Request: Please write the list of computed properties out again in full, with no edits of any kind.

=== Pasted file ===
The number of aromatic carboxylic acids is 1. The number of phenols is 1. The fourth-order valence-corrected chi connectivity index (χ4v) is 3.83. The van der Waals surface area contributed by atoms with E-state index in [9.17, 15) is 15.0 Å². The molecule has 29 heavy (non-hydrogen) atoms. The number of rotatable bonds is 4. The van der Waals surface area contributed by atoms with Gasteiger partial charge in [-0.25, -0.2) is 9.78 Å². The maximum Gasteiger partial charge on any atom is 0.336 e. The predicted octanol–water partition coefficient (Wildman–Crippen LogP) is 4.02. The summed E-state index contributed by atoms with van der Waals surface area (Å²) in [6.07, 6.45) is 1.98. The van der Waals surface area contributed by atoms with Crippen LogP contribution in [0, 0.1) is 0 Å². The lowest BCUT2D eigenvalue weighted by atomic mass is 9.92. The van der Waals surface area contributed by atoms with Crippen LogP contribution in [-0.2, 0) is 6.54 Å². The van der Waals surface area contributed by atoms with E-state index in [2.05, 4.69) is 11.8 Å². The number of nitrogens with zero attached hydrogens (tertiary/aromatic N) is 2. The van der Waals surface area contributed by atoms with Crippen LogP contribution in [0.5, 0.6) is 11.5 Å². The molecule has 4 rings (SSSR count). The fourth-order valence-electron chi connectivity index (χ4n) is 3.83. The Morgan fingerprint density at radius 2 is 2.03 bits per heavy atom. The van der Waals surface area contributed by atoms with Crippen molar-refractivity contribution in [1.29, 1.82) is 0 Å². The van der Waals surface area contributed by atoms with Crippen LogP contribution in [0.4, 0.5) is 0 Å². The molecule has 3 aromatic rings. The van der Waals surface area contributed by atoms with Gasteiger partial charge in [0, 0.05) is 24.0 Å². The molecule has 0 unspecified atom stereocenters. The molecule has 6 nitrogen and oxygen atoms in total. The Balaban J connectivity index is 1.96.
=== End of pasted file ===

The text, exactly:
The number of aromatic carboxylic acids is 1. The number of phenols is 1. The fourth-order valence-corrected chi connectivity index (χ4v) is 3.83. The van der Waals surface area contributed by atoms with E-state index in [9.17, 15) is 15.0 Å². The molecule has 29 heavy (non-hydrogen) atoms. The number of rotatable bonds is 4. The van der Waals surface area contributed by atoms with Gasteiger partial charge in [-0.25, -0.2) is 9.78 Å². The maximum Gasteiger partial charge on any atom is 0.336 e. The predicted octanol–water partition coefficient (Wildman–Crippen LogP) is 4.02. The summed E-state index contributed by atoms with van der Waals surface area (Å²) in [6.07, 6.45) is 1.98. The van der Waals surface area contributed by atoms with Crippen LogP contribution in [0, 0.1) is 0 Å². The lowest BCUT2D eigenvalue weighted by atomic mass is 9.92. The van der Waals surface area contributed by atoms with Crippen LogP contribution in [-0.2, 0) is 6.54 Å². The van der Waals surface area contributed by atoms with E-state index in [2.05, 4.69) is 11.8 Å². The number of nitrogens with zero attached hydrogens (tertiary/aromatic N) is 2. The van der Waals surface area contributed by atoms with Crippen LogP contribution in [0.5, 0.6) is 11.5 Å². The molecule has 4 rings (SSSR count). The fourth-order valence-electron chi connectivity index (χ4n) is 3.83. The Morgan fingerprint density at radius 2 is 2.03 bits per heavy atom. The van der Waals surface area contributed by atoms with Crippen molar-refractivity contribution in [1.29, 1.82) is 0 Å². The van der Waals surface area contributed by atoms with Crippen LogP contribution in [0.4, 0.5) is 0 Å². The molecule has 3 aromatic rings. The van der Waals surface area contributed by atoms with Gasteiger partial charge in [0, 0.05) is 24.0 Å². The molecule has 0 unspecified atom stereocenters. The molecule has 6 nitrogen and oxygen atoms in total. The Balaban J connectivity index is 1.96.